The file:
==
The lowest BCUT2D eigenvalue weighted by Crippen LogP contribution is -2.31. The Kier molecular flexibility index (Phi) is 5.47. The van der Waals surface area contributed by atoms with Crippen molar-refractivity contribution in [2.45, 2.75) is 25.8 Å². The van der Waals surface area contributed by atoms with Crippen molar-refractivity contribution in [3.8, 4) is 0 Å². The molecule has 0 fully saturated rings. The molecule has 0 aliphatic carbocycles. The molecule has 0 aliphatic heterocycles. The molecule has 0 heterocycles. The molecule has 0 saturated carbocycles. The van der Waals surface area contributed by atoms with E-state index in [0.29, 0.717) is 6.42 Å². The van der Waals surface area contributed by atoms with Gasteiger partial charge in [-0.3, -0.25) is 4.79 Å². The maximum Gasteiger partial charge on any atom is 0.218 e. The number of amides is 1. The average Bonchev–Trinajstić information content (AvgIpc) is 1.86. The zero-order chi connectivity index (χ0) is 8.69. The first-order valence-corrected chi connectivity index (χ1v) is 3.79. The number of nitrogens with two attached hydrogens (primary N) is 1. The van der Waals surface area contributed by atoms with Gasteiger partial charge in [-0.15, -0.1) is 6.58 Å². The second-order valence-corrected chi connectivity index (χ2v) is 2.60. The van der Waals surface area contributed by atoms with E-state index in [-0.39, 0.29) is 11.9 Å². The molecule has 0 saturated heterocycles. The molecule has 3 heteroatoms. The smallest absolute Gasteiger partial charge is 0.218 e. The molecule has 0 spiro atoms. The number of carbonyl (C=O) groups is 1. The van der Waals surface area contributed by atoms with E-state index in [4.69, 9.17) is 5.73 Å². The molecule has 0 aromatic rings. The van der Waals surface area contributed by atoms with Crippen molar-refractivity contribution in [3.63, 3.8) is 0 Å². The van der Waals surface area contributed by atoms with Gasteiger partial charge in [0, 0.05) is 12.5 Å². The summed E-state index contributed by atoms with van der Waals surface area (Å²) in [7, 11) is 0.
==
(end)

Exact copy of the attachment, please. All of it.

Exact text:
The lowest BCUT2D eigenvalue weighted by Crippen LogP contribution is -2.31. The Kier molecular flexibility index (Phi) is 5.47. The van der Waals surface area contributed by atoms with Crippen molar-refractivity contribution in [2.45, 2.75) is 25.8 Å². The van der Waals surface area contributed by atoms with Crippen molar-refractivity contribution in [3.8, 4) is 0 Å². The molecule has 0 fully saturated rings. The molecule has 0 aliphatic carbocycles. The molecule has 0 aliphatic heterocycles. The molecule has 0 heterocycles. The molecule has 0 saturated carbocycles. The van der Waals surface area contributed by atoms with E-state index in [0.29, 0.717) is 6.42 Å². The van der Waals surface area contributed by atoms with Gasteiger partial charge in [-0.3, -0.25) is 4.79 Å². The maximum Gasteiger partial charge on any atom is 0.218 e. The number of amides is 1. The average Bonchev–Trinajstić information content (AvgIpc) is 1.86. The zero-order chi connectivity index (χ0) is 8.69. The first-order valence-corrected chi connectivity index (χ1v) is 3.79. The number of nitrogens with two attached hydrogens (primary N) is 1. The van der Waals surface area contributed by atoms with Gasteiger partial charge in [-0.15, -0.1) is 6.58 Å². The second-order valence-corrected chi connectivity index (χ2v) is 2.60. The van der Waals surface area contributed by atoms with E-state index in [-0.39, 0.29) is 11.9 Å². The molecule has 0 saturated heterocycles. The molecule has 3 heteroatoms. The smallest absolute Gasteiger partial charge is 0.218 e. The molecule has 0 spiro atoms. The number of carbonyl (C=O) groups is 1. The van der Waals surface area contributed by atoms with E-state index in [4.69, 9.17) is 5.73 Å². The molecule has 0 aromatic rings. The van der Waals surface area contributed by atoms with Crippen molar-refractivity contribution in [3.63, 3.8) is 0 Å². The van der Waals surface area contributed by atoms with Gasteiger partial charge in [0, 0.05) is 12.5 Å². The summed E-state index contributed by atoms with van der Waals surface area (Å²) in [7, 11) is 0.